Manos: The Hands of Fate contains Master-approved examples of the following tropes:

  • AcCENT upon the Wrong SylLABle: ToRgO dOeS tHiS, nAtUrAlLy.
  • All There in the Script: In Warren's screenplay the couple making out in the car are named Sally and George, while the defiant head wife of The Master is Lenore.
  • And I Must Scream: With a healthy dollop of Squickinvoked:
    The Master: [To Torgo] I know of your visits to the tomb... The women have told me. They may not be able say anything, or move when you're there... but they remember everything you say to them... everything you do to them.
  • Angry Guard Dog: The one that later eats Peppy is one of these.
  • And Your Little Dog, Too!: Peppy
  • As Long as It Sounds Foreign: This was presumably behind the naming of the cult's god; the Spanish word for "hands" is "manos".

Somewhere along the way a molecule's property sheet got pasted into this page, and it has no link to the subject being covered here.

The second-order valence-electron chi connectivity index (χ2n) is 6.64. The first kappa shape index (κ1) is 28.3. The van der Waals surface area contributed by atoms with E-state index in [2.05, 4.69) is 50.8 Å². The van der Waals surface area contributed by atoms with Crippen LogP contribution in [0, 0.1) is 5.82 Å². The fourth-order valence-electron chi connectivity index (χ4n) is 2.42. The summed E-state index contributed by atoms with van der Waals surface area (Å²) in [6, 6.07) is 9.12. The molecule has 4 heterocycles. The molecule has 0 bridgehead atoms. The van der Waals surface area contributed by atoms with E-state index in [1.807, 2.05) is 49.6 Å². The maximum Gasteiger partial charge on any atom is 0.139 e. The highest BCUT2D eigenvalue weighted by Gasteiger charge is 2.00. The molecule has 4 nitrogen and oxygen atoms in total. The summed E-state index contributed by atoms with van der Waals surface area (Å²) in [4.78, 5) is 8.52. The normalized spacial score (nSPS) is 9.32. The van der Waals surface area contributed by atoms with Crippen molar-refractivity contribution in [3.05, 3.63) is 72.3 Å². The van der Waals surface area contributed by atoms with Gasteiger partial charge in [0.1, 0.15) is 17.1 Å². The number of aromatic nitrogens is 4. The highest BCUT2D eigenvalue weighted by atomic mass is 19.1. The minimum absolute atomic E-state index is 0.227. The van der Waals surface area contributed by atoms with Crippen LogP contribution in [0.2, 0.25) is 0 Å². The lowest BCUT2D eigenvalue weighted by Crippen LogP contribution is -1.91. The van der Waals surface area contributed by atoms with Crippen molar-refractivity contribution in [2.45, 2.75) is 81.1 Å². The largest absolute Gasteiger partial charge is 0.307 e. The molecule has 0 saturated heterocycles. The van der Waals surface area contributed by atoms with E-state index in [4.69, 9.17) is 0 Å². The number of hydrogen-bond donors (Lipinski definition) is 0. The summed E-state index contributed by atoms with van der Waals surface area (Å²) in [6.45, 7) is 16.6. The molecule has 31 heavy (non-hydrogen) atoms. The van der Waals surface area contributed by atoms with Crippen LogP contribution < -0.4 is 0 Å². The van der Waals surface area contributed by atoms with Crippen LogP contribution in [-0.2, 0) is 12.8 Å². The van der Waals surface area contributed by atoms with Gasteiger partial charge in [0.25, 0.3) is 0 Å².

• Asshole Victim: Mike, in spades. EVERYTHING that happens to his family is because he wouldn't accept he'd gone the wrong way.
  • The Bad Guy Wins: The Master gets the two protagonists, their daughter—and their little dog too.
  • Battle Harem: The Master has a harem of wives who are ready to fight for him—and fight each other.
  • Big Bad: The Master.
  • Bilingual Bonus: "Manos" is Spanish for "hands", which means the movie's title literally translates to Hands: The Hands of Fate—or, perhaps, Hands: Las Manos del Destino.
  • Body Motifs: Hands, of course.
  • Broken Record: Torgo in particular, but everybody falls under this trope. But, really, Torgo in particular.
  • Bumbling Dad: Mike
  • Campbell Country: Warren's script seems to be an attempt at a vaguely Lovecraftian story set in the desert outside El Paso, but, like his filmmaking and acting, the execution was a bit inept.